Review: Pied de Poule

Poutine Pied de Poule

Forget Au Pied de Cochon and its overhyped over-lardy foie gras poutine. This blog entry takes you off the beaten track to the lesser-known Pied de Poule. This recent addition around Carré Saint Louis beckoned me with its chic minimalist Scandinavian design and meat & potatoes menu.

I think the place is run by expats from France, who have a curious habit of calling a spade a spoon. On my last trip to Toulouse, I asked around for the “office du tourisme” (tourist office) and was given lots of baffled stares before some pompous pedant informed me that the “proper” name for a place to get maps & brochures was a “syndicat d’initiative” (syndicate of initiative). The French also have a bizarre tendency to confuse children (enfants) with testicles (gosses), and uncles (oncles) with tits (tontons). This restaurant had two poutines on its menu. The first, “la poutine à Godbout,” wasn’t a poutine at all – it was a gratin dauphinois, the fancy French name for scalloped potatoes. The second, “la poutine des ‘chickens’,” was a proper poutine with pork and beef, but there didn’t seem to be much, if any, chicken. That’s the one we tried out. We also ordered meat loaf (pain de viande) and received a dish that looked like a very thin (but tasty) shepherd’s pie. My side order of carrots was 90% turnips.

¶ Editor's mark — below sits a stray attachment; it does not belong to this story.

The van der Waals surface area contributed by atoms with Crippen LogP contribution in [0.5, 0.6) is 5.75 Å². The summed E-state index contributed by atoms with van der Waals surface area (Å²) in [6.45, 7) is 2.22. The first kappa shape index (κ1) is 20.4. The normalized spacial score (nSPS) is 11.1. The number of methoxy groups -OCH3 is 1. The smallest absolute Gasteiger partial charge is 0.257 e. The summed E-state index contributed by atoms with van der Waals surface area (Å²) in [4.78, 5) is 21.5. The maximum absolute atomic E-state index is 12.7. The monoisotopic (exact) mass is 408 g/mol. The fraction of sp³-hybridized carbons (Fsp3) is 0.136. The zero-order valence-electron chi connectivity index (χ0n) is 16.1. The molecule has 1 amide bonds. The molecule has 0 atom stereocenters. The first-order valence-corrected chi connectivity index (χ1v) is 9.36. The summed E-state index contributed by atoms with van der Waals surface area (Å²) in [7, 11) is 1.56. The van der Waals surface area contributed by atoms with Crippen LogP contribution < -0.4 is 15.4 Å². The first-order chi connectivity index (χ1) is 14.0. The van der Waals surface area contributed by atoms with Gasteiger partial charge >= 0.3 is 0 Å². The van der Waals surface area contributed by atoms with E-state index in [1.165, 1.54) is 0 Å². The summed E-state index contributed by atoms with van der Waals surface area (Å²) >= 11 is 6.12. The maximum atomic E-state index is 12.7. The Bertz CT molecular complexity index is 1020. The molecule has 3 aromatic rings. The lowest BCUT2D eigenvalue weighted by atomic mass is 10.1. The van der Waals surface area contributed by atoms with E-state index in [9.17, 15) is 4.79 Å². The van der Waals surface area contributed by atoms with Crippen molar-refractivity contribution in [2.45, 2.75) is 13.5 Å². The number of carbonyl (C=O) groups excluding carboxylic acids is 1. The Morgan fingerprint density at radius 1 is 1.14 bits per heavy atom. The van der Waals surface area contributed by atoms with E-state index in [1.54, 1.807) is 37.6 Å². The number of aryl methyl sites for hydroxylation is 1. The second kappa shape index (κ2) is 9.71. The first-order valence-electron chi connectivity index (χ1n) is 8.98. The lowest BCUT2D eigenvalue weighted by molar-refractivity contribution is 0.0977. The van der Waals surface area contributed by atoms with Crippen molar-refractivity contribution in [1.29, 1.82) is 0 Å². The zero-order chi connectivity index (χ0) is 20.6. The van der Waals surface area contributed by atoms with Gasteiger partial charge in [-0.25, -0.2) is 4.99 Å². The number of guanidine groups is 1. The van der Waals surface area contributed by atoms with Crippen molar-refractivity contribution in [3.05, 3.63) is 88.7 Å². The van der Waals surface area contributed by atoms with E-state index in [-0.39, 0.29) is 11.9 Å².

Fries: Although these are home-cut fries, properly cooked and not too greasy, they are a little too potato-ey, lacking the necessary salt or seasoning to give them taste. They are also pre-wilted, without the necessary crisp. 16/30.

Gravy: There are two kinds of sauce on this poutine. One is a bland brown gravy that does little for the bland fries. The other is ketchup. I realize some people put ketchup on their poutine, but this should be optional rather than imposed – everyone agreed that the ketchup made this poutine worse.20/50.

Cheese/toppings: There’s not enough cheese on this poutine, and most of it is melted and non-squeaky. The tasty grilled meat adds flavour to an otherwise bland poutine, particularly the crispy smoky bits. “That smoky ham is badass,” exclaimed one of my fellow diners. Despite this, the extra ingredients shouldn’t trump the cheese. 11/20.


Verdict: The other meat & potato dishes at this place were much better than the poutine.

Value: Worst value for money in Montreal – over $10.00 for a small bowl of mediocre poutine.

Location: 3625 Rue Saint Denis, near Sherbrooke metro.



Filed under Designer Poutine Reviews, Montreal

2 responses to “Review: Pied de Poule

  1. Francisco Toro

    I was there…I can certify it was a friggin’ travesty of a poutine.

    Pat was generous with his scoring. I wouldn’t give those fries more than a 12, and the sauce should be an automatic Zero on account of ketchup.

  2. Poutiner09

    Hi you should really come back in a bout 2weeks time and try it out again !!! Ohh and the gravy is made half fond de veau and half poutine stock !
    The fries are blanched in water,then in oil for 15 min ! And we have change the bowl we serve it in it’s less packed and you get more garnish chess and meat !!! Anyway. Try it out again it’s worth it !!!

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